An important consideration is whether the observed mortality trends over the 1990–2017 study period (which, as described in Part I of this report, can be multifaceted) reflect a common causal process that manifested in different causes of death and across different population groups, or whether multiple causal processes happened to be operating simultaneously or in tandem to generate the observed trends. For example, one could hypothesize that decreases in stable, well-paid employment opportunities led to increased stress and related mental health consequences, with implications for drug use and overdose deaths, suicide, and the heavy alcohol consumption associated with alcohol-related deaths. Thus, a common causal process could underlie trends observed with all three of these causes of death, which, as discussed in Chapter 3, have been increasing in recent decades and for a wide range of population groups and geographic areas.
Alternatively, the drivers of increases in drug poisoning deaths, suicides, and alcohol-related deaths could be distinct, although perhaps somewhat correlated in terms of the timeframe during which they unfolded. For example, increases in drug poisoning deaths may be attributable primarily to drug supply issues, corresponding with Food and Drug Administration approval of Purdue Pharma’s OxyContin® and other opioids in the mid-1990s. Increases in suicide mortality may reflect trends in depression related to economic or social trends that occurred during roughly the same period. And increasing heavy alcohol use that causes increases in alcohol-related deaths could be responsive to changing social norms regarding access to and accessibility of alcohol over the past few decades.
Although parsimony is desirable in developing potential explanations, it was important to keep in mind as the data were examined that in cases of multiple mortality trends in different subgroups, a range of correlated factors could be operating simultaneously. The data at hand may not allow full identification of the underlying processes, and it is also possible that a common process coexists with multiple additional causal processes.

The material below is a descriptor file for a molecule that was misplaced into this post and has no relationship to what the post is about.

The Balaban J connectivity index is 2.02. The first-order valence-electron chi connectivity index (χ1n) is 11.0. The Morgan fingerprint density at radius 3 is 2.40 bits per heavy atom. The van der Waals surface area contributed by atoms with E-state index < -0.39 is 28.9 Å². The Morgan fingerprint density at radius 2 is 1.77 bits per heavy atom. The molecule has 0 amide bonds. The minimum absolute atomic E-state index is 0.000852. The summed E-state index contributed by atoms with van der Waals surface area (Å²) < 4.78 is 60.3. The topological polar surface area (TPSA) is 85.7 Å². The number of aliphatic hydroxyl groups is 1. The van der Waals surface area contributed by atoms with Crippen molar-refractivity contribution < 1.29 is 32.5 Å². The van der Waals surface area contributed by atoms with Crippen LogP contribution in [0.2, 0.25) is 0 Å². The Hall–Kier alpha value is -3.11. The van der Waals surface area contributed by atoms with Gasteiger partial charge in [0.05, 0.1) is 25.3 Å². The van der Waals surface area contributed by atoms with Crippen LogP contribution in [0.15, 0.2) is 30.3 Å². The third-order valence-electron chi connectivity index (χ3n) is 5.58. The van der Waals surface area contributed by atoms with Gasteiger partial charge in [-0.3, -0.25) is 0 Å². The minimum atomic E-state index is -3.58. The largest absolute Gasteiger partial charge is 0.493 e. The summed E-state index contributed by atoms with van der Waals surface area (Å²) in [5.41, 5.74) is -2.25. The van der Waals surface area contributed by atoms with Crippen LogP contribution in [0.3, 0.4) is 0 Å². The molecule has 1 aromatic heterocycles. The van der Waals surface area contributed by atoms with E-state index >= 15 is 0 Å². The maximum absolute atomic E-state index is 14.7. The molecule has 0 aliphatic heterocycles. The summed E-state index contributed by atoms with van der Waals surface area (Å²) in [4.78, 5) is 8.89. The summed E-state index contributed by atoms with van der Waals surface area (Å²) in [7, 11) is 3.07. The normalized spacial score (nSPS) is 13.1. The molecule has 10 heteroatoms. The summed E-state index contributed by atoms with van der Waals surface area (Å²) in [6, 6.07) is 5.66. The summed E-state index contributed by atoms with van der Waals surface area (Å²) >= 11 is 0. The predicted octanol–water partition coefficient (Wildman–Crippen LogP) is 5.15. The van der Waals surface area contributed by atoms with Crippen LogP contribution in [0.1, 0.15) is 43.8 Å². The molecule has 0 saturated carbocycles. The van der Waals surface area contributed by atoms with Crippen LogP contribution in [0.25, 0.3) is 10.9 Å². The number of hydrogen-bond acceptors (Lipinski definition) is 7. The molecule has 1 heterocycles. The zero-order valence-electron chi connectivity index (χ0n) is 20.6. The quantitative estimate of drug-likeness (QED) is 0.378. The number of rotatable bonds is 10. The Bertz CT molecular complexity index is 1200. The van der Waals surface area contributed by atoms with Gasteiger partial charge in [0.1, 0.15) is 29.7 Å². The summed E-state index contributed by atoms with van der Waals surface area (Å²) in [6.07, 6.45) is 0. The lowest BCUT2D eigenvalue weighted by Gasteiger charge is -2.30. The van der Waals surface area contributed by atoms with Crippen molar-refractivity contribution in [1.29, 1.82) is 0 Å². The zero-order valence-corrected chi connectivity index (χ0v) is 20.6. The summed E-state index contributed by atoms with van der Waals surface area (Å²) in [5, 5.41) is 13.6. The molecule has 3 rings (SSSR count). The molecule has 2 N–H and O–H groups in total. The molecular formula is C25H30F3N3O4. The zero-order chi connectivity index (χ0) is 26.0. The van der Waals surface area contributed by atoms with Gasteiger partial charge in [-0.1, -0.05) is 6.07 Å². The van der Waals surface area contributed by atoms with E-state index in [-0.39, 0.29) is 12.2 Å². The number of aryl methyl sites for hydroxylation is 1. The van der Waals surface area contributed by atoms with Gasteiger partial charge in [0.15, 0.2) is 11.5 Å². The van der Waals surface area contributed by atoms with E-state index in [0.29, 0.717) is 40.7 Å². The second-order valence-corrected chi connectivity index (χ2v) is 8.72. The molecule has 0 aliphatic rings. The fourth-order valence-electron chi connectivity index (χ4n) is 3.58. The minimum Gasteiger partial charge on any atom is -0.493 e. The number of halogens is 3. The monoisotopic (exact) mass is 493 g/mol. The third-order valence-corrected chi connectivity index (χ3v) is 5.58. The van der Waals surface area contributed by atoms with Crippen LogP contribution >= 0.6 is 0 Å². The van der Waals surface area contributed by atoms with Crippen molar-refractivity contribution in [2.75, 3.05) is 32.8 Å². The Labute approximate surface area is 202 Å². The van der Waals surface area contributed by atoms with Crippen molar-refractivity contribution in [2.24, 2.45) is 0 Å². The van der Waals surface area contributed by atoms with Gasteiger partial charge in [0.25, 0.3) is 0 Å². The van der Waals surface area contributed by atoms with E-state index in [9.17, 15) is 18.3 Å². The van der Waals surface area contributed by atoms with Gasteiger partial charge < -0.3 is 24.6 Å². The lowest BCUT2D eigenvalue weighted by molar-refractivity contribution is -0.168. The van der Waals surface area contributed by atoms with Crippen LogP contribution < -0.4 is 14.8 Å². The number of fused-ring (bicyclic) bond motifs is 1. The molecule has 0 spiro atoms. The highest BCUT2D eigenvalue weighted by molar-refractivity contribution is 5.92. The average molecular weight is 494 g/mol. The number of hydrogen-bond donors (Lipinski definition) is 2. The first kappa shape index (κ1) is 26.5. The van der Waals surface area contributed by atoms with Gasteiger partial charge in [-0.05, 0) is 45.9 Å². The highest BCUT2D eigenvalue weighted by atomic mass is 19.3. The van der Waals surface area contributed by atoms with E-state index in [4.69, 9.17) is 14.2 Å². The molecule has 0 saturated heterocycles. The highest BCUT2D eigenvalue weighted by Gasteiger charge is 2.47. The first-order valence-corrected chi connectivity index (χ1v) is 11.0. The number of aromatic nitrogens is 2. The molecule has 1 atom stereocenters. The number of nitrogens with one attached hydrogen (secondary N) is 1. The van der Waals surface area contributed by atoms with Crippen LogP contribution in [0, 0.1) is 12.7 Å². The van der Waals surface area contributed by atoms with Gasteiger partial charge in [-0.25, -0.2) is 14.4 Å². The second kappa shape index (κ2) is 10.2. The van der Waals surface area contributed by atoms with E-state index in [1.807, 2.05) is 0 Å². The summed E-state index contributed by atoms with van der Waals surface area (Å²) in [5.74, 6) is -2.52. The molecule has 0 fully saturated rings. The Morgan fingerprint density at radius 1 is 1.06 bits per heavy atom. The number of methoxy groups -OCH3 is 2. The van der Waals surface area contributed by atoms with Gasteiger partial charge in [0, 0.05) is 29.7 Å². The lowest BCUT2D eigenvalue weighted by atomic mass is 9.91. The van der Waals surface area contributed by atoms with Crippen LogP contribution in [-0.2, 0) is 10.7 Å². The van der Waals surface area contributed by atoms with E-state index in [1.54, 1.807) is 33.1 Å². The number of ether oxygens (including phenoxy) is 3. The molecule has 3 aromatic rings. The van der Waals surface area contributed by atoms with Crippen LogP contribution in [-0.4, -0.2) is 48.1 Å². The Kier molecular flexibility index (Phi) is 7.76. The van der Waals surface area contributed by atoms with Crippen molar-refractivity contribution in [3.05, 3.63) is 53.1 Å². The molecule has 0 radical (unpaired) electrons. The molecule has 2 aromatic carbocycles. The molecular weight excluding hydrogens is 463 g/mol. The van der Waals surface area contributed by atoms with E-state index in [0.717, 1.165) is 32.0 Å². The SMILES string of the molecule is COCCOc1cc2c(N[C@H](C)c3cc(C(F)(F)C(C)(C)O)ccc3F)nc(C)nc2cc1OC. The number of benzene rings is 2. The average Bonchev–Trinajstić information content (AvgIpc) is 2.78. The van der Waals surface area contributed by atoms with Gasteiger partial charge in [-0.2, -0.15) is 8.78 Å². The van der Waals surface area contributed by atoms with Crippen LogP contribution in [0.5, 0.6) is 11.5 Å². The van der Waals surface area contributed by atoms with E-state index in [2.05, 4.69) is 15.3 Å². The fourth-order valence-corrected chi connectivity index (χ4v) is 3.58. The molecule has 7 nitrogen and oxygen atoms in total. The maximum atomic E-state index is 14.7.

In developing explanations for trends in working-age mortality, it was also important to keep in mind that various types of factors may interact or act synergistically. For example, economic disadvantage (and the psychological distress it induces) may place individuals at greater risk of drug use and addiction. But the psychological distress they experience may culminate in
drug use and addiction only in the context of easy access to drugs, amplified by the marketing efforts of pharmaceutical companies. Thus, the economic disadvantage resulting from macrostructural factors can be viewed as a vulnerability, whereas the easy access to drugs can be viewed as a trigger or precipitating factor. Both the vulnerability (economic disadvantage) and the precipitating factor (easy drug access) may be necessary for drug poisoning deaths to increase. Note that the concept of vulnerability and precipitating factors is distinct from the concept of distal and proximal factors. The distinction between distal and proximal factors emphasizes their distance from the event of death and their location in chains of causation: A leading to B leading to C. In contrast, the distinction between vulnerability and precipitating factors refers to how different factors interact: A and B together are necessary for C to occur (but A does not necessarily lead to B).